One of the
most striking things about this year’s political discourse (as if
name-calling and wild accusations can be dignified with such a term)
is that what used to be considered traditional and commonplace thinking
is now labeled as extremism and bigotry. A few examples:
If you believe
that the U.S. Constitution means only what it actually says, you
are an extremist who ought to be wearing a powdered wig.
If you believe
that marriage is exclusively the union of one man and one woman,
you are a homophobe and a bigot.
If you think
people should not be allowed to break into our country illegally,
then get free education, health care and jobs and to march in our
streets to protest the violation of their "rights," you
are a racist, a xenophobe, and your state should be boycotted.
If you have
misgivings about the morality of abortion, or any doubts about the
absolute right of a mother to kill her unborn child, you are a religious
fanatic, an anti-feminist, and probably a right-wing Catholic.
If you admit
to having some queasy feeling when boarding an airplane with people
dressed in Muslim garb – you are not only a bigot but you are
FIRED – if you work for National Public Radio (or probably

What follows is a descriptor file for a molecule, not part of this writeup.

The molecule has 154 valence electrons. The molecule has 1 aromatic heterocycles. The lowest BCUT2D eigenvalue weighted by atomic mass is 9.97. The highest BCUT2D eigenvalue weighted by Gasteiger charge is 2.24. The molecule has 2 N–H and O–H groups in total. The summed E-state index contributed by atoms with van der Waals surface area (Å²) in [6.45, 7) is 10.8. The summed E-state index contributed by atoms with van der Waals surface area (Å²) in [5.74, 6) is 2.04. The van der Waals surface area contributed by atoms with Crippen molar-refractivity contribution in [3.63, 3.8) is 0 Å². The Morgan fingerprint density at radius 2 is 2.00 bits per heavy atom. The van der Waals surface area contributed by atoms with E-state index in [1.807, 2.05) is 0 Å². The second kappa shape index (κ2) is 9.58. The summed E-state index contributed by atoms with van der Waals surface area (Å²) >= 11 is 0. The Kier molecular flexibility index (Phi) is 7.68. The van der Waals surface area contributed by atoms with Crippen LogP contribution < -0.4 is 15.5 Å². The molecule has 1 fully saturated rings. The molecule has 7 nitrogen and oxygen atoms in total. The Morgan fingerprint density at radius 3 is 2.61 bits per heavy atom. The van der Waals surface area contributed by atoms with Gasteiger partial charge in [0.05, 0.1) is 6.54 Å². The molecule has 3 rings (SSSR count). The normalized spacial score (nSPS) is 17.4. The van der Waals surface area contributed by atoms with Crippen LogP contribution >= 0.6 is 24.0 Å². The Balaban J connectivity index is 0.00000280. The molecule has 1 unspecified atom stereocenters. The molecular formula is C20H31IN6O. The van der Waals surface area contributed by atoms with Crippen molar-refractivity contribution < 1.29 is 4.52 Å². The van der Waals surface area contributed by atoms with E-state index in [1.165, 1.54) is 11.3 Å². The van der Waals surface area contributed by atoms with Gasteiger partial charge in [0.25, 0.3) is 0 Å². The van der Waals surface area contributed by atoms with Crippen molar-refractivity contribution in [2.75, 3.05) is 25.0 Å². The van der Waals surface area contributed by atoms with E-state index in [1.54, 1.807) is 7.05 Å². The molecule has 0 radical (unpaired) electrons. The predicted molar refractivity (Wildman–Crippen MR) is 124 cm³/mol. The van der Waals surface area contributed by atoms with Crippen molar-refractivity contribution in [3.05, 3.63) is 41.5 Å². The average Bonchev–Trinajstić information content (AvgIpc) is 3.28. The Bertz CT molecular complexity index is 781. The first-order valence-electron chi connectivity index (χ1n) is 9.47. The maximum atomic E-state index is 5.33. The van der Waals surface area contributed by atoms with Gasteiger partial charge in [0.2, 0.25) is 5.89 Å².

any other institution aligned with the cultural/political Left in
If you watch
Fox News, you are a freakin’ @#XX!&**mf2!!!
If you doubt
any of the above is true, a close look at the TV commercials being
run by the likes of Sen. Harry Reid, Barbara Boxer, Patty Murray
or many of the other endangered Democratic incumbents running scared
this election year will prove my point. Anyone who does not totally
buy into the "progressive" agenda and orthodoxy of politically
correct, left-leaning Democratic Party is, by definition, "extreme"
if not outright bigoted or "crazy" (as Reid has labeled
his opponent, Sharron Angle).
The point of
all this is not simply to bemoan what’s happened to political debate
in this country, but to point out how successful the Left has been
in redefining the terms of that debate. Over the last 30 years,
liberals, through their dominance in the media, the universities,
the public school systems and major cultural institutions, including
television and Hollywood, have redefined what is acceptable and
unacceptable in American society. And the docile, largely silent
majority of ordinary Americans, who don’t relish confrontation and
controversy, have allowed these institutional forces to have their
way in changing American culture. Up to now.